Biological databases
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Biological Databases. Notes adapted from lecture notes of Dr. Larry Hunter at the University of Colorado . What can be discovered about a gene by a database search?. A little or a lot, depending on the gene

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Biological databases l.jpg
Biological Databases

Notes adapted from lecture notes of Dr. Larry Hunter at the University of Colorado

What can be discovered about a gene by a database search l.jpg
What can be discovered about a gene by a database search?

  • A little or a lot, depending on the gene

    • Evolutionary information: homologous genes, taxonomic distributions, allele frequencies, synteny, etc.

    • Genomic information: chromosomal location, introns, UTRs, regulatory regions, shared domains, etc.

    • Structural information: associated protein structures, fold types, structural domains

    • Expression information: expression specific to particular tissues, developmental stages, phenotypes, diseases, etc.

    • Functional information: enzymatic/molecular function, pathway/cellular role, localization, role in diseases

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Using a database

  • How to get information out of a database:

    • Browsing: no targeted information to retrieve

    • Search: looking for particular information

  • Searching a database:

    • Must have a key that identifies the element(s) of the database that are of interest.

      • Name of gene

      • Sequence of gene

      • Other information

    • Helps to have particular informational goals

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Searching for informationabout genes and their products

  • Gene and gene product databases are often organized by sequence

    • Genomic sequence encodes all traits of an organism.

    • Gene products are uniquely described by their sequences.

    • Similar sequences among biomolecules indicates both similar function and an evolutionary relationship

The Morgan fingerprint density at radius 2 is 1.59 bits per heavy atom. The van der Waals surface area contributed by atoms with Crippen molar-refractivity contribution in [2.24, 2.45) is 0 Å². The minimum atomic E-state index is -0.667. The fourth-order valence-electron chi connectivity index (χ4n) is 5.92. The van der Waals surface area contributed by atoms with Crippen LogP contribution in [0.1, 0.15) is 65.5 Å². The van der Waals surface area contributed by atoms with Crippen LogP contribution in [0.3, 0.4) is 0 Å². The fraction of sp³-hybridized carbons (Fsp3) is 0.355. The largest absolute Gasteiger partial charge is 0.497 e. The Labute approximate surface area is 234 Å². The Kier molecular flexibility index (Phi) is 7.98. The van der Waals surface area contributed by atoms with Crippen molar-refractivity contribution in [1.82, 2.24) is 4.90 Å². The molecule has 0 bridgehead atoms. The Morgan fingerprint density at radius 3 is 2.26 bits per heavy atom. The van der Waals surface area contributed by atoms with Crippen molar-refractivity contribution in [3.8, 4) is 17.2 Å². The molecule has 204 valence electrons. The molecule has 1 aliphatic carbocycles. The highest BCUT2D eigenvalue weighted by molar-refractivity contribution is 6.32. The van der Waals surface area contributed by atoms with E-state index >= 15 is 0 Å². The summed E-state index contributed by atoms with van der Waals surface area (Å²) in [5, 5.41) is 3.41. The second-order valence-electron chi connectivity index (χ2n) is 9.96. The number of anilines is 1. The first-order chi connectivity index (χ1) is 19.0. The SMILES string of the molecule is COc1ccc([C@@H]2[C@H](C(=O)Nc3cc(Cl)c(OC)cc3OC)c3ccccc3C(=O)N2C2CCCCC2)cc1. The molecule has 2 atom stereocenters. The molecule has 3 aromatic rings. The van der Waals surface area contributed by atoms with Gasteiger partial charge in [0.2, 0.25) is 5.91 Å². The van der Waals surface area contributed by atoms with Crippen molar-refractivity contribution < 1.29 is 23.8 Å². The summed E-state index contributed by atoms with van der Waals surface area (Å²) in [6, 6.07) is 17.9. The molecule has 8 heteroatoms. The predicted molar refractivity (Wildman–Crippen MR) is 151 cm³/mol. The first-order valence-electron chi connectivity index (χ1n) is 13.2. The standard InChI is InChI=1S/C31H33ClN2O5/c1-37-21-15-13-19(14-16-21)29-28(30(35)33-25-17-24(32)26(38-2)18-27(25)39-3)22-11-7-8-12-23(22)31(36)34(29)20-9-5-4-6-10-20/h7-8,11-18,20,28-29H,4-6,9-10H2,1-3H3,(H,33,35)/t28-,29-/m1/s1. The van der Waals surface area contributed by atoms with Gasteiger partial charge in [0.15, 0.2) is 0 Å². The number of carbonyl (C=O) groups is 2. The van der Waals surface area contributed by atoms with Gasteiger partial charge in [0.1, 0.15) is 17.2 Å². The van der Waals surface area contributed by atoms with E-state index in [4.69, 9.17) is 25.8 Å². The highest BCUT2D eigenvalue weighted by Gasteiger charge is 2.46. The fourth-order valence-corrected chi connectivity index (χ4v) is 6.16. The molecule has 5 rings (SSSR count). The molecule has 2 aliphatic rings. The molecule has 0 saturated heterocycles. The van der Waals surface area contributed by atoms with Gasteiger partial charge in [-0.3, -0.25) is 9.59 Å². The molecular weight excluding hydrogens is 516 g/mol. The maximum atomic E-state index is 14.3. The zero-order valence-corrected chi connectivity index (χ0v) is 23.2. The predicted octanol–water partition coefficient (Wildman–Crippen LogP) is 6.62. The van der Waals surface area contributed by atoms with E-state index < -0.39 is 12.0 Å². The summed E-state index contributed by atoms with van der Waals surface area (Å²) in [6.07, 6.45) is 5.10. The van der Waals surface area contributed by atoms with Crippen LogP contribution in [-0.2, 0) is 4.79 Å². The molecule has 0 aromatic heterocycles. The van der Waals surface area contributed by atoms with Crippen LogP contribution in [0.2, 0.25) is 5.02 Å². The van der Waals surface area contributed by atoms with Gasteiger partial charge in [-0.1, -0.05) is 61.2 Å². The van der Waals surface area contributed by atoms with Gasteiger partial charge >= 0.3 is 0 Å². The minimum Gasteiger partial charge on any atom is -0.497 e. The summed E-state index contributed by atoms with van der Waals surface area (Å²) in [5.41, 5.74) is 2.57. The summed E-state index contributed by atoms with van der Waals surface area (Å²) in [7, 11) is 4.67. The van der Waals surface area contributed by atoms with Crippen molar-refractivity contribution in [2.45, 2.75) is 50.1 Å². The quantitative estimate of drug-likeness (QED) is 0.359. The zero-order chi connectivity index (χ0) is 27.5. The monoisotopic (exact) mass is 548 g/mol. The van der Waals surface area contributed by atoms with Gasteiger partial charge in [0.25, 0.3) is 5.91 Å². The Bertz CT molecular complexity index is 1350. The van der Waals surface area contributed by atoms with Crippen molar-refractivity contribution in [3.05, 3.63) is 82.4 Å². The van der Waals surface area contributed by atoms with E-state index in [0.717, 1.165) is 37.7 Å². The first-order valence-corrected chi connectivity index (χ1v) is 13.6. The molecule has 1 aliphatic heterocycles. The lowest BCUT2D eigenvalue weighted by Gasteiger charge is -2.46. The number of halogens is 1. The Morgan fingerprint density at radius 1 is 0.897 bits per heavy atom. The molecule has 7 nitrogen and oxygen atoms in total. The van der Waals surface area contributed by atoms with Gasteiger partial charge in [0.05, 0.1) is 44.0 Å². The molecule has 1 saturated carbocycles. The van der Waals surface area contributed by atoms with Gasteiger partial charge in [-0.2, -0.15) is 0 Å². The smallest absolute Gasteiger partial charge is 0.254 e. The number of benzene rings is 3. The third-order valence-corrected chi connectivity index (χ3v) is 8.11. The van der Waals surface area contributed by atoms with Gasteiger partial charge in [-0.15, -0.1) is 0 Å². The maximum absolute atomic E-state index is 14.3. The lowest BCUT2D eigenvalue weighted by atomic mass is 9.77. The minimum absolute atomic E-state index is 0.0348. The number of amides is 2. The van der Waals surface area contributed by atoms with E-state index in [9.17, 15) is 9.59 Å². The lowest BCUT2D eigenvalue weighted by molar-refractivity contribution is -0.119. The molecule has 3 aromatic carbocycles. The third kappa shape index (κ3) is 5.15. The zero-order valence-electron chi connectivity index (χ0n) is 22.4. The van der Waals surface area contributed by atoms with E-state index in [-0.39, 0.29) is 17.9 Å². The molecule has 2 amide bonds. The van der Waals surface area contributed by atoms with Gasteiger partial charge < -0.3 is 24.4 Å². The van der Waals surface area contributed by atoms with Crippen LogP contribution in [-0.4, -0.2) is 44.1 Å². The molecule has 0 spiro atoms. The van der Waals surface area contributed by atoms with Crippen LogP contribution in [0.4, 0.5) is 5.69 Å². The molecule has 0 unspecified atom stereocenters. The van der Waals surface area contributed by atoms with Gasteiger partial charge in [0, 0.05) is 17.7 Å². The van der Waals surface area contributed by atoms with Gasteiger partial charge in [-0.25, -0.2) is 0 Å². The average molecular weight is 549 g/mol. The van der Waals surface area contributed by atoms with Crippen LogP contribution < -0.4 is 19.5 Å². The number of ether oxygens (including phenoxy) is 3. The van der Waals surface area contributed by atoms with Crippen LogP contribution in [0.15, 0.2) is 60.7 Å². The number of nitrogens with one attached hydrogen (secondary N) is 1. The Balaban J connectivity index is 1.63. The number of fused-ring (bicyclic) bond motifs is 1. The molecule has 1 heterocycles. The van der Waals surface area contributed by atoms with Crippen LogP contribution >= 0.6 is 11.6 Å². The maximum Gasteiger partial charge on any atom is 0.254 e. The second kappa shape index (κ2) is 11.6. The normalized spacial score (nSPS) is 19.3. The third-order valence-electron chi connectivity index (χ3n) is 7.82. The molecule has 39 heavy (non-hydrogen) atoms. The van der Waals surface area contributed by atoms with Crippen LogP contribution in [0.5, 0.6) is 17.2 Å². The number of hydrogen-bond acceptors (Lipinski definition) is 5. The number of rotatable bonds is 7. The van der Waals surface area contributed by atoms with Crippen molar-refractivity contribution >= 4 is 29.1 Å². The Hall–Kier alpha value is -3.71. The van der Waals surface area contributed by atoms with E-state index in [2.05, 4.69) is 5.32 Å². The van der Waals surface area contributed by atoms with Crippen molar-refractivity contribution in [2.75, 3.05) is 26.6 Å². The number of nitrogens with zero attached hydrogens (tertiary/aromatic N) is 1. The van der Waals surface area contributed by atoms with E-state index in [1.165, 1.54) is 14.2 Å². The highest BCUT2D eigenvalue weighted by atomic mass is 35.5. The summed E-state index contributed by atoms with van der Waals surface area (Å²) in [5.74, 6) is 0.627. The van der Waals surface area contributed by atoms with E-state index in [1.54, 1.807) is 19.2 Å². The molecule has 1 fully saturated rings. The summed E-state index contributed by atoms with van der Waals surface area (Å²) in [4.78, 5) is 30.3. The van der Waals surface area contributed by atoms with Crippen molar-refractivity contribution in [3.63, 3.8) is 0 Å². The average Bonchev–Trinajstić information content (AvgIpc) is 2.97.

• Macromolecular sequences provide biologically meaningful keys for searching databases

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Searching sequence databases

  • Start from sequence, find information about it

  • Many kinds of input sequences

    • Could be amino acid or nucleotide sequence

    • Genomic or mRNA/cDNA or protein sequence

    • Complete or fragmentary sequences

  • Exact matches are rare (even uninteresting in many cases), so often goal is to retrieve a set of similar sequences.

    • Both small (mutations) and large (required for function) differences within “similar” can be interesting.

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What might we want to know about a sequence?

  • Is this sequence similar to any known genes? How close is the best match? Significance?

  • What do we know about that gene?

    • Genomic (chromosomal location, allelic information, regulatory regions, etc.)

    • Structural (known structure? structural domains? etc.)

    • Functional (molecular, cellular & disease)

  • Evolutionary information:

    • Is this gene found in other organisms?

    • What is its taxonomic tree?

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NCBI and Entrez

  • One of the most useful and comprehensive sources of databases is the NCBI, part of the National Library of Medicine.

  • NCBI provides interesting summaries, browsers for genome data, and search tools

  • Entrez is their database search interface

  • Can search on gene names, sequences, chromosomal location, diseases, keywords, ...

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BLAST: Searching with a sequence

  • Goals is to find other sequences that are more similar to the query than would be expected by chance (and therefore are homologous).

  • Can start with nucleotide or amino acid sequence, and search for either (or both)

  • Many options

    • E.g. ignore low information (repetitive) sequence, set significance critical value

    • Defaults are not always appropriate: READ THE NCBI EDUCATION PAGES!

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Distant hit:Human sorbitol dehydrogenase

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Taxonomy report

(link from “Results of BLAST” page)

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What did we just do?

  • Identify loci (genes) associated with the sequence. Input was Alcohol Dehydrogenase

  • For each particular “hit”, we can look at that sequence and its alignment in more detail.

  • See similar sequences, and the organisms in which they are found.

  • But there’s much more that can be found on these genes, even just inside NCBI…

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NCBI is not all there is...

  • Links to non-NCBI databases

    • Reactome & KEGG for pathways

    • HGNC for nomenclature

    • UCSC Human Genome Browser

  • Other important gene/protein resources not linked to:

    • UniProt (most carefully annotated)

    • PDB (main macromolecular structure repository)

  • Other key biological data sources

    • Gene Ontology/Open Biological Ontologies

    • Enzyme

  • Scientific society:

  • Journals, Conferences…

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Gene Names: Harder than you think…

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Take home messages

  • There are a lot of molecular biology databases, containing a lot of valuable information

  • Not even the best databases have everything (or the best of everything)

  • These databases are moderately well cross-linked, and there are “linker” databases

  • Sequence is a good identifier, maybe even better than gene name!